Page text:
When speaking about the illness of the soul, we primarily mean the loss of Divine Grace, which has repercussions to the body also, and then the whole person is sick. There might be an absence of bodily illness, but without the Grace of God there is no health.
To best comprehend the Fall of man, it is necessary to start with what the Holy Fathers say, that the soul is noetic and intelligent, that is, the soul contains both nous and reason and these move in parallel. The nous is distinguished from reason in that the nous is the eye of the soul, the focus of attention, while reason is verbal and articulate and formulates thoughts through the brain. Thus, if the nous moves according to nature, which means it is healthy, reason is also healthy and the spirit, that is love, is healthy too. If the nous is not healthy, man is ill both in his reason and in his love. The malfunctioning of these two powers, nous and reason, causes illness.
Before the Fall, Adam lived in a natural condition. His nous was directed to God and received Grace from Him, while reason was subordinated to the graceful nous and, therefore, functioned normally.
The Fall, which constitutes the true illness, is in reality the darkening of the nous. The nous was darkened, lost the Grace of God, and spread darkness to the entire man. By the Fall of man we mean three things in the Orthodox Tradition: First, the nous was darkened and stopped functioning normally. Second, the nous was identified with reason and reason became the center of man. Third, the nous was enslaved to passions and to outside conditions. This was man’s spiritual death. And, as is the case when man’s eye is hurt and the entire body becomes dark, when the eye of the soul, the nous, is blinded, the entire spiritual organism is sick. It falls in deep darkness. Christ said: “If the light that is in thee be darkness, how great is that darkness?” (Matt. 6:23).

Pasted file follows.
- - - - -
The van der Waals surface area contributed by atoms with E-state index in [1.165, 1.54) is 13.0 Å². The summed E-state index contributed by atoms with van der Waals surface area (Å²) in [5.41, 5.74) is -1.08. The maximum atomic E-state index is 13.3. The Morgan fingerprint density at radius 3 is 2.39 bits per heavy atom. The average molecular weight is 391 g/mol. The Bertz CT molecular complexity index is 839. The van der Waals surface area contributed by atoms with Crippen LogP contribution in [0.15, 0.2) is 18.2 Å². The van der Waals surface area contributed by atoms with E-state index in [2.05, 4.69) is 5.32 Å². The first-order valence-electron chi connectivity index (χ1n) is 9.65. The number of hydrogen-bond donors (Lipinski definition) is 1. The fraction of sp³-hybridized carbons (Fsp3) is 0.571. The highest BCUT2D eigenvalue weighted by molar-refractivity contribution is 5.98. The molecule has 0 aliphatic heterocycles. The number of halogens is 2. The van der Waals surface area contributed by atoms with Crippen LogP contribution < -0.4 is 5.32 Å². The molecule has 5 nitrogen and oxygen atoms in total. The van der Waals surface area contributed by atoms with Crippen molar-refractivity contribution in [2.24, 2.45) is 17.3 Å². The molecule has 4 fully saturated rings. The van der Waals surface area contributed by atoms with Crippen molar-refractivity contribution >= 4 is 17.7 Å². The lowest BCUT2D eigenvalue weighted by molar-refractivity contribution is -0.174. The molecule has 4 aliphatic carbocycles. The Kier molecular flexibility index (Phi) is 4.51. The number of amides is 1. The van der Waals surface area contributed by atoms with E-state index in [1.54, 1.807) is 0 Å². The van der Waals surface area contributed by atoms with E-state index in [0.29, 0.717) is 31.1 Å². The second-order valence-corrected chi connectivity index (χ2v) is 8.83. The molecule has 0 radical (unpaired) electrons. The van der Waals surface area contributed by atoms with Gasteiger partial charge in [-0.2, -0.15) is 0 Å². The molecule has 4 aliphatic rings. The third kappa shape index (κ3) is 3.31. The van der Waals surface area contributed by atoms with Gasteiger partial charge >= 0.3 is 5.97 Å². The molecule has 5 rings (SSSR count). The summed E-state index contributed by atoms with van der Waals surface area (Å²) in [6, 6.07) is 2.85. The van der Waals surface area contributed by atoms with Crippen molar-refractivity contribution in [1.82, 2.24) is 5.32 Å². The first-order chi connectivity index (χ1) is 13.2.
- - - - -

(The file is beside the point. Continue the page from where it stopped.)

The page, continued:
The darkening of the nous creates terrible abnormalities in man’s life. It brings about a devastating breakdown of his entire spiritual composition. Among other things, man makes an idol out of God, for God becomes a creature of logic; man exploits his fellow beings for pleasure, ambition, and avarice and views the world as a quarry that has to be subjugated to his own individual needs.
Thus, we realize that all problems, social and interpersonal alike, are inner; they refer to the illness of the soul, the loss of divine Grace. When man’s noetic energy is not functioning well, we observe many anomalies. All passions revolt, and man uses both God and his fellow man to consolidate his own individual security and happiness. He is then continuously under stress, thinking he is in a prison.